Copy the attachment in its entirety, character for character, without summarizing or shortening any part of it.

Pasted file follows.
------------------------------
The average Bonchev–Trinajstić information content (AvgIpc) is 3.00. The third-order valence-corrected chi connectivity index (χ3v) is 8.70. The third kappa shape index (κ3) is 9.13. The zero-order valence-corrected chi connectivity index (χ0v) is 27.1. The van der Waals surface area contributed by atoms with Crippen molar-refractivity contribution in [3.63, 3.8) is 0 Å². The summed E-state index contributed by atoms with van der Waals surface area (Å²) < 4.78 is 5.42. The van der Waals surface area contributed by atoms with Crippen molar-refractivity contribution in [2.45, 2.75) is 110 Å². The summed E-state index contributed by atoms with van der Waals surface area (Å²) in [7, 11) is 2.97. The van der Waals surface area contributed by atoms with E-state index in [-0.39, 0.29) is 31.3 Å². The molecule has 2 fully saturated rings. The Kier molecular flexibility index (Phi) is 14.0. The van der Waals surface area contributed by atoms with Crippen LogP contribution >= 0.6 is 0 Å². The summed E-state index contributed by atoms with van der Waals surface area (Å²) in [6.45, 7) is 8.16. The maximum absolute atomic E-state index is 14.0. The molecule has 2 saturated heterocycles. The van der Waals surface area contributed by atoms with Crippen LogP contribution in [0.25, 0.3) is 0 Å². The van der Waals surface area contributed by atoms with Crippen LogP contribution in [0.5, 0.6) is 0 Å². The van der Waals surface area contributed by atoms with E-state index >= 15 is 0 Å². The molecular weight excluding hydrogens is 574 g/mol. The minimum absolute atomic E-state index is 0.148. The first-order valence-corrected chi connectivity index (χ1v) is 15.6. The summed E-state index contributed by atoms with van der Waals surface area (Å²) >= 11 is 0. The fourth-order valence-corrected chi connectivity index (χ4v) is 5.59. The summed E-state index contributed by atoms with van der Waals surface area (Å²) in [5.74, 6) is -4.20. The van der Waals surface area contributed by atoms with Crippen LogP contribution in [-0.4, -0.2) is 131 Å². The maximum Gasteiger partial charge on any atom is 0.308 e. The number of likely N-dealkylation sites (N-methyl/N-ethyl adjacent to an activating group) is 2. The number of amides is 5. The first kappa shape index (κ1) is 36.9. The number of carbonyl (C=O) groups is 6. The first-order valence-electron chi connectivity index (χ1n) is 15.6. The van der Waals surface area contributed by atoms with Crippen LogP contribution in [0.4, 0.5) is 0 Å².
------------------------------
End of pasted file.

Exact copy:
The average Bonchev–Trinajstić information content (AvgIpc) is 3.00. The third-order valence-corrected chi connectivity index (χ3v) is 8.70. The third kappa shape index (κ3) is 9.13. The zero-order valence-corrected chi connectivity index (χ0v) is 27.1. The van der Waals surface area contributed by atoms with Crippen molar-refractivity contribution in [3.63, 3.8) is 0 Å². The summed E-state index contributed by atoms with van der Waals surface area (Å²) < 4.78 is 5.42. The van der Waals surface area contributed by atoms with Crippen molar-refractivity contribution in [2.45, 2.75) is 110 Å². The summed E-state index contributed by atoms with van der Waals surface area (Å²) in [7, 11) is 2.97. The van der Waals surface area contributed by atoms with E-state index in [-0.39, 0.29) is 31.3 Å². The molecule has 2 fully saturated rings. The Kier molecular flexibility index (Phi) is 14.0. The van der Waals surface area contributed by atoms with Crippen LogP contribution >= 0.6 is 0 Å². The summed E-state index contributed by atoms with van der Waals surface area (Å²) in [6.45, 7) is 8.16. The maximum absolute atomic E-state index is 14.0. The molecule has 2 saturated heterocycles. The van der Waals surface area contributed by atoms with Crippen LogP contribution in [0.25, 0.3) is 0 Å². The van der Waals surface area contributed by atoms with Crippen LogP contribution in [0.5, 0.6) is 0 Å². The van der Waals surface area contributed by atoms with E-state index >= 15 is 0 Å². The molecular weight excluding hydrogens is 574 g/mol. The minimum absolute atomic E-state index is 0.148. The first-order valence-corrected chi connectivity index (χ1v) is 15.6. The summed E-state index contributed by atoms with van der Waals surface area (Å²) >= 11 is 0. The fourth-order valence-corrected chi connectivity index (χ4v) is 5.59. The summed E-state index contributed by atoms with van der Waals surface area (Å²) in [5.74, 6) is -4.20. The van der Waals surface area contributed by atoms with Crippen LogP contribution in [-0.4, -0.2) is 131 Å². The maximum Gasteiger partial charge on any atom is 0.308 e. The number of likely N-dealkylation sites (N-methyl/N-ethyl adjacent to an activating group) is 2. The number of amides is 5. The first kappa shape index (κ1) is 36.9. The number of carbonyl (C=O) groups is 6. The first-order valence-electron chi connectivity index (χ1n) is 15.6. The van der Waals surface area contributed by atoms with Crippen LogP contribution in [0.4, 0.5) is 0 Å².